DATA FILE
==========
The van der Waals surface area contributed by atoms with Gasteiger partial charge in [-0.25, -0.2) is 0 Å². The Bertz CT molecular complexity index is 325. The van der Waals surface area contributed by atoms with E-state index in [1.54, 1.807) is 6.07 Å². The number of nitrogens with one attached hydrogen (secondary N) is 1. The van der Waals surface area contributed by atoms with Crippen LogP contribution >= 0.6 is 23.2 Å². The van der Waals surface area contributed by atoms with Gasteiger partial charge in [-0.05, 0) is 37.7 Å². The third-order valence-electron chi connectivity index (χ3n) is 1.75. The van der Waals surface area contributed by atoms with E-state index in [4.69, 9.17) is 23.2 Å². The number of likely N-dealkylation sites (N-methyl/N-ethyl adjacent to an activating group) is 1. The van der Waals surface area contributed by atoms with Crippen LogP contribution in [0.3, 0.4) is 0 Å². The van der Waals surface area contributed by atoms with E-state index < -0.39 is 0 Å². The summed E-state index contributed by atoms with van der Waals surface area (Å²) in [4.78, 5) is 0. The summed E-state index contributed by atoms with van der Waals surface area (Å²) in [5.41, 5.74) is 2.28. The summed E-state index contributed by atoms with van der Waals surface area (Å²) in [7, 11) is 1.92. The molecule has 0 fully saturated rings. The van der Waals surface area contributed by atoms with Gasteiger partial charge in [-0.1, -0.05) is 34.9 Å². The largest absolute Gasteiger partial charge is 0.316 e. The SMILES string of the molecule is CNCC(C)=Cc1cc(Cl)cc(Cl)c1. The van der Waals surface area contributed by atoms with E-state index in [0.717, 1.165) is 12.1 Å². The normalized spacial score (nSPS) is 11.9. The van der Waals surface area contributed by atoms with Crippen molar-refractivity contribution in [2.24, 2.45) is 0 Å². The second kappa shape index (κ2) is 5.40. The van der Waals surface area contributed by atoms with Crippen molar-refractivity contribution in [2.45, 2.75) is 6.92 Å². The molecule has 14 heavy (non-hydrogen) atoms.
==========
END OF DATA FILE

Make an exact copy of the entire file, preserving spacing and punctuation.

The van der Waals surface area contributed by atoms with Gasteiger partial charge in [-0.25, -0.2) is 0 Å². The Bertz CT molecular complexity index is 325. The van der Waals surface area contributed by atoms with E-state index in [1.54, 1.807) is 6.07 Å². The number of nitrogens with one attached hydrogen (secondary N) is 1. The van der Waals surface area contributed by atoms with Crippen LogP contribution >= 0.6 is 23.2 Å². The van der Waals surface area contributed by atoms with Gasteiger partial charge in [-0.05, 0) is 37.7 Å². The third-order valence-electron chi connectivity index (χ3n) is 1.75. The van der Waals surface area contributed by atoms with E-state index in [4.69, 9.17) is 23.2 Å². The number of likely N-dealkylation sites (N-methyl/N-ethyl adjacent to an activating group) is 1. The van der Waals surface area contributed by atoms with Crippen LogP contribution in [0.3, 0.4) is 0 Å². The van der Waals surface area contributed by atoms with E-state index < -0.39 is 0 Å². The summed E-state index contributed by atoms with van der Waals surface area (Å²) in [4.78, 5) is 0. The summed E-state index contributed by atoms with van der Waals surface area (Å²) in [5.41, 5.74) is 2.28. The summed E-state index contributed by atoms with van der Waals surface area (Å²) in [7, 11) is 1.92. The molecule has 0 fully saturated rings. The van der Waals surface area contributed by atoms with Gasteiger partial charge in [-0.1, -0.05) is 34.9 Å². The largest absolute Gasteiger partial charge is 0.316 e. The SMILES string of the molecule is CNCC(C)=Cc1cc(Cl)cc(Cl)c1. The van der Waals surface area contributed by atoms with E-state index in [0.717, 1.165) is 12.1 Å². The normalized spacial score (nSPS) is 11.9. The van der Waals surface area contributed by atoms with Crippen molar-refractivity contribution in [2.24, 2.45) is 0 Å². The second kappa shape index (κ2) is 5.40. The van der Waals surface area contributed by atoms with Crippen molar-refractivity contribution in [2.45, 2.75) is 6.92 Å². The molecule has 14 heavy (non-hydrogen) atoms.